Avens is also called Colewort, and Herb Bennet. It is a wild plant, and grows about hedges, rising about fourteen inches high; the stalk is firm and slender, and divided into several branches. It has long, rough, dark green winged leaves; the stalks are hairy. The leaves growing up from the root are winged; they consist of three pair of small ones, and one much larger at the end. Those on the stalk are smaller, and have fewer parts, otherwise they are the same. On the tops of the branches stand small yellow flowers, consisting of five leaves, in the middle of which stands a small green head, which, when the flower is fallen becomes round, consisting of many long greenish purple seeds, which will ad­here to clothes. The roots consist of many brownish strings or fibres, smelling like cloves.

Herbal Remedies and Medicinal Uses of Avens:

This plant is invaluable, and is much superior to most of the drugs kept in the shops. It possesses astringent, antiseptic, and tonic properties. The root powdered is equal to the Cinchona, or Peruvian Bark, in agues, a drachm of the powder being given every two hours. For diarrheas, dysenteries, and the latter stages of continued fevers, a wine glass full of the infusion may be taken two or three times a day with good effect. It is made by pouring a pint of boiling water on a half ounce of the root. It is good for diseases of the chest or breast, for pains or stitches in the side. It expels crude humours from the bowels and stomach and revives the system by its warming qualities. It dissolves inward congealed blood, caused by falls etcetera., and spitting of blood, if the roots be boiled in wine and drank. In spring it is excellent, taken as a decoction, as a purifier; it removes obstructions of the liver. It removes the windy colic, and relieves those who suffer from rupture. It promotes digestion. As a wash, it removes spots or eruptions from the face. A little of the root of Avens put in Ale gives it a fine flavour and makes it very wholesome. Hence the Augsburgh Ale which is so much prized on the Continent is said to owe its peculiar excellence to the custom which prevails of putting a small bag of Avens into each Cask.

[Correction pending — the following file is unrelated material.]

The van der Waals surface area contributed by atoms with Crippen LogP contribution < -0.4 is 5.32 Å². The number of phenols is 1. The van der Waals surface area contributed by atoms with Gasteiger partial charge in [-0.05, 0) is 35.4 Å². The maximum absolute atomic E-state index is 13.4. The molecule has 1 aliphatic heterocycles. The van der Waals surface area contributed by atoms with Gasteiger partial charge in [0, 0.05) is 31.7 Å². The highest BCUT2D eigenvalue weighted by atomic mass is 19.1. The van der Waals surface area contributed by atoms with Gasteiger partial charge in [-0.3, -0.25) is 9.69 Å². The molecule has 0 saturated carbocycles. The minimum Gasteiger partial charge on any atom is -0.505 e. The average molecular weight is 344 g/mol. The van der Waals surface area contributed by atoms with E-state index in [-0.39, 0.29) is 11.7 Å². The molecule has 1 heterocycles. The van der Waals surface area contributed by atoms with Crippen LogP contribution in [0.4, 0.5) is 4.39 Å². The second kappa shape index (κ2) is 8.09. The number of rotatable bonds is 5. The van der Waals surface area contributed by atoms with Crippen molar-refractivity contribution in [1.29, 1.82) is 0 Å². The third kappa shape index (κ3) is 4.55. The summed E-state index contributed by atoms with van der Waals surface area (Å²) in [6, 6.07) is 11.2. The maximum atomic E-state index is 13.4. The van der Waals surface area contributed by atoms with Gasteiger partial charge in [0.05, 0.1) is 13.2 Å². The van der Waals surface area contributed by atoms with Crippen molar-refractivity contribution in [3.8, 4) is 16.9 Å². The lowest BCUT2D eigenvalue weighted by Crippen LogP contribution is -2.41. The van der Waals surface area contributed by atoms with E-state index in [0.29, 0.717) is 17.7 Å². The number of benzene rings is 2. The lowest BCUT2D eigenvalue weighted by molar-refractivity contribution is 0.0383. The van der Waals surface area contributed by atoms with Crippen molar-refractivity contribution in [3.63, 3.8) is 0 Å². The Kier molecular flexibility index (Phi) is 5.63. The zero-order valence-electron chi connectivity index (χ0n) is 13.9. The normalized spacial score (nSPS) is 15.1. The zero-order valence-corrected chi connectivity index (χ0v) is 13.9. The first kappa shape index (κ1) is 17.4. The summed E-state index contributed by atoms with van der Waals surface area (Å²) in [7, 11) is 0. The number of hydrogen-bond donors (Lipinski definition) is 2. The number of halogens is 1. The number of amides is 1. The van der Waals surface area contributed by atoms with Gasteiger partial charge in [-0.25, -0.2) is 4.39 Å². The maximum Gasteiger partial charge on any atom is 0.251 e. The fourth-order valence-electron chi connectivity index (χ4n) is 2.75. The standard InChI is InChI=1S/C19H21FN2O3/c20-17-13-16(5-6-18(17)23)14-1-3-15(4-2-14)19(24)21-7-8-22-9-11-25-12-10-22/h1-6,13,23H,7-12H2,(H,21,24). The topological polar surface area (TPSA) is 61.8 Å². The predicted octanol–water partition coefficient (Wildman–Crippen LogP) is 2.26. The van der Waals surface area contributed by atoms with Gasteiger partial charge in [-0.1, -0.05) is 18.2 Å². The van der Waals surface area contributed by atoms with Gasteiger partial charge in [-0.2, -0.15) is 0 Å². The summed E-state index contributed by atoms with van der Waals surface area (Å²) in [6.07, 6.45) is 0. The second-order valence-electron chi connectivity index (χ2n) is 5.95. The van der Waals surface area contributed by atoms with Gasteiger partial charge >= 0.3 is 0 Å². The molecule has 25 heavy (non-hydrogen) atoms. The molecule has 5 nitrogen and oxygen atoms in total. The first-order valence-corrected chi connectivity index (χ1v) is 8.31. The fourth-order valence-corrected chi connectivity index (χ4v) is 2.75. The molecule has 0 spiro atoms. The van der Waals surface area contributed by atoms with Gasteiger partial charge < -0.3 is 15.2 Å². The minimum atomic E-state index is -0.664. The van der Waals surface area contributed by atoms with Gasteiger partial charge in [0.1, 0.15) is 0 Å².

• Avens Root bruised, 2 ounces
  • Tormentil Root, bruised, ounce
  • Angelica Root, bruised, ounce
  • Raisins, Muscatel, 2, or 3 ounces
  • French Brandy, 1 quart
  • Macerate for a month, in a warm place, then filter.—Dose, half an ounce.
  • Important Disclaimer:   The information contained on this web site is for educational purposes only. It is not intended to diagnose, treat, or cure any diseases. Any information presented is not a substitute for professional medical advice and should not take the place of any prescribed medication. Please do not use this information to diagnose or treat a health problem or disease without consultation with your physician.

    This page and the rest of the encyclopedia of medicinal herbs was reproduced from old herbals written in the 1700 and 1800s. They are of historical interest to show the traditional uses of various herbs based on folk medicine and ancient wisdom. However the traditional uses for these herbs have not been confirmed by medical science and in some cases may actually be dangerous. Do not use the these herbs for any use, medicinal or otherwise, without first consulting a qualified doctor.

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